Tory Health Secretary Matt Hancock has admitted not only that he can’t fix the NHS waiting time crisis – he won’t even bother to try.
Instead, it seems he’ll get rid of the four-hour target for patients to be seen. In other words, he’ll hide the evidence.
Of course he’ll say it’s only a coincidence that the proportion of patients attending A&E who were seen within the four-hour limit has been falling steadily since the Tories took over government in 2010.
Before then, under Labour, it was well within the target of 95 per cent.
And I’m sure he’ll say it’s also just a coincidence that attendances at A&E last month had increased by 400,000 since 2010.
It’s nothing to do with the return of so-called “Victorian diseases” brought by the Tory “starve the poor” policies of 2010 onwards – obviously. And it’s nothing to do with the increased health problems faced by benefit claimants who the Tories (wrongly) said could live on less.
And if you believe that, you’re stupid and gullible enough to deserve the pathetic service you’re getting.
You probably even believe Hancock when he says the NHS is getting its biggest cash injection ever, when in real terms the £33.9 billion promised is nowhere near the biggest, once inflation has been taken into account.
One person who isn’t going to be gulled is Professor Taj Hassan, president of the Royal College of Emergency Medicine, who said last year: “In our expert opinion scrapping the four-hour target will have a near-catastrophic impact on patient safety.”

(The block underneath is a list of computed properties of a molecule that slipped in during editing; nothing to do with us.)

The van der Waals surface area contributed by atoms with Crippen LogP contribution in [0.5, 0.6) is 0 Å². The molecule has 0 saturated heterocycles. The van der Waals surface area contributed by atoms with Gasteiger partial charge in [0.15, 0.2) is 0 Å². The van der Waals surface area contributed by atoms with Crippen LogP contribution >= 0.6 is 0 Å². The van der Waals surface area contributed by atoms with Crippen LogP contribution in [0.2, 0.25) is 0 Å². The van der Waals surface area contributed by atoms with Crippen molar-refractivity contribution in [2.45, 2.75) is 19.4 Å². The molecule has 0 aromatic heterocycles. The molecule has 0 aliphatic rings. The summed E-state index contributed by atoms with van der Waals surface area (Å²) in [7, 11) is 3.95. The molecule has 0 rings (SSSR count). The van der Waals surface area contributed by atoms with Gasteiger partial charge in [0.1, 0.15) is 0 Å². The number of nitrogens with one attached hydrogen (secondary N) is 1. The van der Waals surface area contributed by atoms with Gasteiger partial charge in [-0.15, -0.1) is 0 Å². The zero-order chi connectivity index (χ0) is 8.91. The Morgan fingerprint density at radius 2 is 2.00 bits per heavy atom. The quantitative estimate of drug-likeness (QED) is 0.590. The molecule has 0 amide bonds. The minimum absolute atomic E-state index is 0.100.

As a reader of Vox Political, I’m willing to bet that you are neither gullible nor stupid.
So, who do you believe?
Matt Hancock has signalled that four-hour waiting targets for A&E are likely to be scrapped for the NHS in England after the worst figures on record this winter.
The health secretary said it would be better if targets were “clinically appropriate” and the “right targets”, as he defended the NHS’s failure to meet the standard that 95% of patients attending A&E should be admitted, transferred or discharged within four hours.
The target was put under review by Theresa May’s government and the NHS unveiled plans last March to pilot changes that would prioritise patients with serious conditions while patients with minor problems could wait longer than four hours.
A decision about the flagship four-hour target is due to be taken by NHS England in the coming months.
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